Diary of a Network Geek

The trials and tribulations of a Certified Novell Engineer who's been stranded in Houston, Texas.

6/10/2016

Lunch Read

Filed under: Fun,Marginalia and Notes from the Editor,The Infinite Library — Posted by the Network Geek during the Hour of the Hare which is terribly early in the morning or 6:00 am for you boring, normal people.
The moon is Waxing Crescent

More self-education at lunch.

This is a little less work oriented than last week and certainly less technical, but it’s still the same idea. It’s an email newsletter, which seem to be gaining a bit in popularity again.  In this case, it’s a curated email, sent weekly, filled with content that the site owners claim will broaden your perspective called The Lunch Read.  I don’t know about that, but it does have videos, articles and music that you might not have heard yet, all sent to you, regularly.  You can read more about it at About: The Lunch Read.  And, if you’re not quite sold yet, even though it’s free, you can see recent past newsletters they’ve sent out at The Lunch Read Leftovers.  Judging from that content, it’s not a bad newsletter.

Besides, it’s Friday, and if  you’re reading this, you’re not working anyway.  Might as well sign up and see what it’s all about!

This post originally appeared at Use Your Words.

6/3/2016

SysAdmin Screencasts

Filed under: Fun,Geek Work,Never trust a Network Admin with a screwdriver,The Day Job,The Tools — Posted by the Network Geek during the Hour of the Hare which is terribly early in the morning or 6:00 am for you boring, normal people.
The moon is Waning Crescent

Not my usual Friday Fun, but great for system administrators trying to get ahead.

And, not too bad for power users trying to figure out some of what the professional system administrators are talking about when they’re trying to talk over your head.
What I’ve got for you this week, gentle readers, are “bite-sized” system administrator screencasts.  What that translates to are relatively short screencasts, usually 20 minutes or less, on professional computing topics ranging from using Ansible to implementing Docker to writing incident reports to project planning.  So, pretty much, a series of short, hyper-focused courses that you can sneak in during your lunch hour at your desk.  How awesome is that?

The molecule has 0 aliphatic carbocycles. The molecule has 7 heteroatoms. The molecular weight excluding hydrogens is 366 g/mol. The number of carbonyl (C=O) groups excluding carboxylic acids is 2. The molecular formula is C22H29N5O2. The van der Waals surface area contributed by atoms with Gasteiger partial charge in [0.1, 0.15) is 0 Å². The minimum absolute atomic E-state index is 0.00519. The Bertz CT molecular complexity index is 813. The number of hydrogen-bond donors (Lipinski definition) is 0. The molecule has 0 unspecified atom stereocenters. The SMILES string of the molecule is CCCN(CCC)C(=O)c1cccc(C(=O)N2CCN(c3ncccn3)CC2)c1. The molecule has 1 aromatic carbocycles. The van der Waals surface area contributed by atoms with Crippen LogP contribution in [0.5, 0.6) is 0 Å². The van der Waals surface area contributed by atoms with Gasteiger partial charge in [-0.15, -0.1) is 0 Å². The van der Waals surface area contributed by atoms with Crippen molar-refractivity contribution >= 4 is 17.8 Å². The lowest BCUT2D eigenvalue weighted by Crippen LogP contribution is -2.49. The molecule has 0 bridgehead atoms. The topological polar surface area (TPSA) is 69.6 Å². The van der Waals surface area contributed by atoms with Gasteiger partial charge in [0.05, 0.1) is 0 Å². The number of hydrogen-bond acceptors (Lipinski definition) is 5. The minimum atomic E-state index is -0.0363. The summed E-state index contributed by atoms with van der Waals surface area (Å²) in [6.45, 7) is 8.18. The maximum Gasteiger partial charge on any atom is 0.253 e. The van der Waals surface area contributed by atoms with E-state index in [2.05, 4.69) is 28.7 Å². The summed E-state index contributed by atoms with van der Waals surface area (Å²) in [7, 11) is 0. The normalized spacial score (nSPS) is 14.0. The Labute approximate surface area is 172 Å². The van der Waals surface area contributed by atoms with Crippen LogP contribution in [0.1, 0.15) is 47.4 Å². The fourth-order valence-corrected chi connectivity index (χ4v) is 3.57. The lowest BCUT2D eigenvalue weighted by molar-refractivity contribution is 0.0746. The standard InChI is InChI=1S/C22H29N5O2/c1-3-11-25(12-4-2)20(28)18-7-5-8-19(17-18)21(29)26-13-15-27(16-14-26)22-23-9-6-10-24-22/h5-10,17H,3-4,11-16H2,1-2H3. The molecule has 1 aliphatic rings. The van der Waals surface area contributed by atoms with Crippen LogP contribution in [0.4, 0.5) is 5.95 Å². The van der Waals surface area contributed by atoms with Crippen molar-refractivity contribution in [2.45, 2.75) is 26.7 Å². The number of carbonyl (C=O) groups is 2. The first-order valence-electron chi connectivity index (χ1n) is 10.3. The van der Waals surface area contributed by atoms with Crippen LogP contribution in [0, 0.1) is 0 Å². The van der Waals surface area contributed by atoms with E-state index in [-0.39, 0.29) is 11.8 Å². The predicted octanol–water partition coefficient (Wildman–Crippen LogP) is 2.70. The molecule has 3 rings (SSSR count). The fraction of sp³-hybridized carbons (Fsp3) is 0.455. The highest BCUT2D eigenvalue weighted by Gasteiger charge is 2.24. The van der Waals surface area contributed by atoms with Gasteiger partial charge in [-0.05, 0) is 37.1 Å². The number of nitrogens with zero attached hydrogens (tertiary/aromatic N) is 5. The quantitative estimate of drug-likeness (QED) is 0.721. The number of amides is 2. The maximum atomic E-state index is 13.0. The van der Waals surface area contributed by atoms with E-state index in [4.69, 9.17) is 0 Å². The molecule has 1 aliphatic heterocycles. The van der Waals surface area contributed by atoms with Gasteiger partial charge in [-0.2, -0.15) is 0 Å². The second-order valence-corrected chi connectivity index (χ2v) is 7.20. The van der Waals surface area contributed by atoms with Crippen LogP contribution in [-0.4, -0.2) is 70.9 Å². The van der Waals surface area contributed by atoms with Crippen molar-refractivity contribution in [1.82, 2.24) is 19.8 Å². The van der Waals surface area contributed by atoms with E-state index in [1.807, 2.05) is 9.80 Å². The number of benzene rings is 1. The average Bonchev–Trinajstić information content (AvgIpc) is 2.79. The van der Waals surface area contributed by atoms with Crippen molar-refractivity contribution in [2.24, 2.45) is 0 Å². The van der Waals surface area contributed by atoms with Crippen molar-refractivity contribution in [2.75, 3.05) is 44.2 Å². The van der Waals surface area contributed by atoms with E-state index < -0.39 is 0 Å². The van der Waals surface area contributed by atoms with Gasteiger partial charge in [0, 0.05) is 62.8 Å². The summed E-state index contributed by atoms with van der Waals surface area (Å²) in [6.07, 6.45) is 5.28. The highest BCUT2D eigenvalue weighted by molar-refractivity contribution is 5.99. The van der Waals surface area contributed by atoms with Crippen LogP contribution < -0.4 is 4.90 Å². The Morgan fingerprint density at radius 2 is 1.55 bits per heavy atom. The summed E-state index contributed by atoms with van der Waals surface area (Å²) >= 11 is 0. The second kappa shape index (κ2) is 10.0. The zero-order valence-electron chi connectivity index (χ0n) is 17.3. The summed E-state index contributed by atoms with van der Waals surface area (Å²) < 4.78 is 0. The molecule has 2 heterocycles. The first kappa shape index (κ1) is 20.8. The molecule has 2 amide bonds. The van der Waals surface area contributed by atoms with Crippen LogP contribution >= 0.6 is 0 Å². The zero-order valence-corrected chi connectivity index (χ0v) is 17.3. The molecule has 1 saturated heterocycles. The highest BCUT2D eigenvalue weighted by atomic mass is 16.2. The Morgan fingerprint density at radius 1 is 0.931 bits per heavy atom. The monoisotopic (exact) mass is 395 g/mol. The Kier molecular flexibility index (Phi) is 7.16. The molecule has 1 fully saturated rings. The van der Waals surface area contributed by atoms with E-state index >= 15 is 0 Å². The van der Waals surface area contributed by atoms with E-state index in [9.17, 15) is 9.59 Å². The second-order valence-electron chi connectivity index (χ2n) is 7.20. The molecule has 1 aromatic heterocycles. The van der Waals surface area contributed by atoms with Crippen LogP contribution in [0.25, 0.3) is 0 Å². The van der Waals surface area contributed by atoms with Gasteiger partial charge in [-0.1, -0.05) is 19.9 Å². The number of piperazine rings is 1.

Okay, so only awesome if you’re a professional computer geek like me, but, still, if you are, it’s pretty awesome.  Also?  Free.  So, yeah, free professional development you can squeak in on your lunch hour.  All in all, not a bad deal.
But, hey, it’s Friday, so bookmark that and start your self-education program on Monday, okay?

5/27/2016

Remember the Galactic Warfighters

Filed under: Art,Deep Thoughts,Fun,Photography — Posted by the Network Geek during the Hour of the Hare which is terribly early in the morning or 6:16 am for you boring, normal people.
The moon is Waning Gibbous

So, with Memorial Day coming up, I was sort of thinking in a military mode this week for a link to share.

Some time back, I saw an article about Matthew Callahan on IO9.com.  Mr. Callahan is a combat correspondent with the U. S. Marines, and you can see some of his combat photography at that first link.  I know Memorial Day is meant to remind us of those who gave their lives in military service so that we can enjoy our freedom, but I still like to thank those who served and are still serving, too.  I can’t imagine what Mr. Callahan has seen, and possibly photographed, in combat and I respect him for what he does for a living.  It’s hard enough to be a photographer, but I can’t imagine how hard it is to take photos while getting shot at and wearing full battle rattle.
But, all that aside, what I really want to share is his side project, Galactic Warfighters.  Mr. Callahan uses his experience and expertise gained from actual combat photography to create the most incredible and imaginative tableaus of science-fiction combat using Star Wars figures that you’ve ever seen.  Seriously, this is art at a level you rarely get to see.  Go, look.  You’ll be stunned at the level of realism he gets with his little toys and some know-how.

And, this weekend, don’t forget those who serve, who served and who paid the ultimate price for our way of life.

This post originally appeared at Use Your Words.

5/20/2016

Science Fiction Short Films

Filed under: Art,Fun,Movies — Posted by the Network Geek during the Hour of the Hare which is terribly early in the morning or 6:00 am for you boring, normal people.
The moon is Waxing Gibbous

Also, they’re free.

In 2015, Sploid, a sub-site of Gizmodo, had a short film festival. Just to be clear, that’s a festival of short films. There were 21 films, many of which include some actors you may recognize. All the films were creative and, frankly, pretty amazing.